Wednesday, August 5, 2009
A New Navasota Tradition: Concert Hopping!
World famous entertainers have often been in our midst. If you want to know about some of them, visit the Navasota Public Library this month and check out the display in the back. You will be stunned and pleased to know who some of our neighbors have been. And here’s the point: Nobody ever knew or cared, and that was our loss.
But I want to tell you about the here and the now. Regardless of how people in the old days responded to rare talent that passed through small towns like ours, we can only benefit from our own choices. And let me tell you, we have some great choices these days. Friday, music enthusiasts were able to hear two excellent female vocalists at the Corner Café. Season Ammons very ably opened for Susan Herndon and they both charmed the crowd. Both very talented young women, I dare say Navasota has rarely seen this class of female vocalist performing live, much less a pair of them. Herndon had an impressive quiver of original songs, written and delivered with easy flair. At then end, the two joined into an impromptu version of a Fleetwood Mac song that made us realize we had only experienced the tip of the iceberg.
But that was not the end of it, and I ran over in the balmy night air to the Filling Station to catch Navasota’s favorite son Randy Pavlock. Randy was slicing the night air with his usual fare, Grimes blues-rock, and a nice crowd came out to see him. He is a popular opener for big time rock groups these days, and we are lucky to get him anymore. The recent rains had cooled things off and it was pleasant out. I walked up just in time to catch him using an old blues trick, playing slide on his guitar with a beer bottle, out on the streets. That’s sort of a Navasota tradition.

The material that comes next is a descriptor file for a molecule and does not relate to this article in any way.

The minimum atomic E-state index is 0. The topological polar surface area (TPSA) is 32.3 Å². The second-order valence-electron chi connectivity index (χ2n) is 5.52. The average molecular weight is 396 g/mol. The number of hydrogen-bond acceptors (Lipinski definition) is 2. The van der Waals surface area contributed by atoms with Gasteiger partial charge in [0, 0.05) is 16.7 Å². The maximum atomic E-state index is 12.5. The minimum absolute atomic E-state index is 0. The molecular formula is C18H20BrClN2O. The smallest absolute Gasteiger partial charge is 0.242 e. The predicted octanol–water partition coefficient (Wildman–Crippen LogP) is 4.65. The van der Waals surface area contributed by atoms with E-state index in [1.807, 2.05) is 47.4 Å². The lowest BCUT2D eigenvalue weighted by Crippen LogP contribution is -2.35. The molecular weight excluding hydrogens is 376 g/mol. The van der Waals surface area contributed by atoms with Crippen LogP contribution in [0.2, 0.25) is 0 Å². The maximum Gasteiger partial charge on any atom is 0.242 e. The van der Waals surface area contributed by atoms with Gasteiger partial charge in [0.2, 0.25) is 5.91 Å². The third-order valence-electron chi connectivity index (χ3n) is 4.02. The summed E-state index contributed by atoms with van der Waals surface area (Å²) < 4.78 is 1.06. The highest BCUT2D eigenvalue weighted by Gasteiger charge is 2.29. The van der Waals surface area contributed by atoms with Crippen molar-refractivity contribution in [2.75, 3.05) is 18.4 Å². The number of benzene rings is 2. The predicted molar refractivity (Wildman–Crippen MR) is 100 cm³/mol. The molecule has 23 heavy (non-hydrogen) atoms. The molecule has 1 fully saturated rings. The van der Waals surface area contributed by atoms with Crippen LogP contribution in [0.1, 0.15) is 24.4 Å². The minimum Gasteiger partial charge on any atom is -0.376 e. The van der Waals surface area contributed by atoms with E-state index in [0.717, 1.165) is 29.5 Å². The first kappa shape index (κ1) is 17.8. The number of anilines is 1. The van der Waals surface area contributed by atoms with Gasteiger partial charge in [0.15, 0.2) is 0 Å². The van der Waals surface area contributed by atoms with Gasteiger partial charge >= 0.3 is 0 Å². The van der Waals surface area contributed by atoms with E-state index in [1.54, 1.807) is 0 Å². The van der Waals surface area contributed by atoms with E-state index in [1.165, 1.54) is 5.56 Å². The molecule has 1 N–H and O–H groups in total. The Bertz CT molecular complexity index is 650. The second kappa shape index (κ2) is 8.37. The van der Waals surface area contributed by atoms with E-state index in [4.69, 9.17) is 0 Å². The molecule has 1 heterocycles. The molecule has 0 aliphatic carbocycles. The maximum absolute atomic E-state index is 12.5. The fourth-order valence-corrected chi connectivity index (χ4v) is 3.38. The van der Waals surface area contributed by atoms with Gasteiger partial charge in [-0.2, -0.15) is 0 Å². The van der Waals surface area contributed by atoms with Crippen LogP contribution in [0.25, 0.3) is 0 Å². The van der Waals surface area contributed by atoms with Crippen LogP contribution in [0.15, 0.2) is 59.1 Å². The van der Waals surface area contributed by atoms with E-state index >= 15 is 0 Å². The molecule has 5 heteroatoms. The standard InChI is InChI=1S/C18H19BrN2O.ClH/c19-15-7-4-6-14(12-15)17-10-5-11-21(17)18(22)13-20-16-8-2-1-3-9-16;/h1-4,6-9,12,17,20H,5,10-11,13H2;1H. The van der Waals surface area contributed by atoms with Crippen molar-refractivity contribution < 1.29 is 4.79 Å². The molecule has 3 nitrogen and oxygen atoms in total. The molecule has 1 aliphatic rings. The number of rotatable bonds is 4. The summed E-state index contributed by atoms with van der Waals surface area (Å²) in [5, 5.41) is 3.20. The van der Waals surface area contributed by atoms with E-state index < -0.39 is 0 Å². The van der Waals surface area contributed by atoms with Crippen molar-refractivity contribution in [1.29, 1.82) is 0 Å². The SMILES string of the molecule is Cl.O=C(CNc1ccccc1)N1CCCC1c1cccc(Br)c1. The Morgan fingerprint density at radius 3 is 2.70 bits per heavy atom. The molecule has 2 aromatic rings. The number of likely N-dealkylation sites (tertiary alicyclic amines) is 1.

Blind Willie Johnson, credited as the progenitor of the slide guitar, used a sawed off bottleneck and taught Mance Lipscomb, who improvised and used his pocketknife. Blind Willie played for nickels at the intersection of Tenth and Washington Ave. Right here in Navasota. Who could have guessed that someday NASA would send one of his songs on the voyager space ship, along with a few others, on a golden CD of the most important songs of Western civilization.
Local restaurateurs Phil and Sarah Hiebeler have taken a daring leap. They built a stage, put in lights and sound, and scheduled an exciting line-up of Texas songwriters, who come and dazzle us every Friday night. The show comes with the meal. So far we have heard a treasury of song, delivered up by Texas songwriters, good ones who actually sell their songs. Bob Livingston is one the original Lost Gonzos, has written, played and recorded with Jerry Jeff Walker, Gary P. Nunn, and Michael Martin Murphy. He is a heavy hitter. He was right here in Navasota. He opened for Mance Lipscomb a long time ago and loved our Blues museum and was eager to reminisce.
Kevin Robinson, sure to be a force in Texas country music, played a few weeks ago. His day job is expediting for Hassell Construction. He has an unforgettable, mature voice, and writes the kind of songs you want to hear again. Right here in Navasota. So far the musicians are impressed with our charming little town, and want to come back. And there are more to come. It’s neat to say you just played in the “Blues Capital of Texas.” It’s even better to say you live here!
Note: The Navasota Examiner did not have room in their publication to include this article, so I offer it here. The musicians and restaurateurs deserve all the exposure they can get.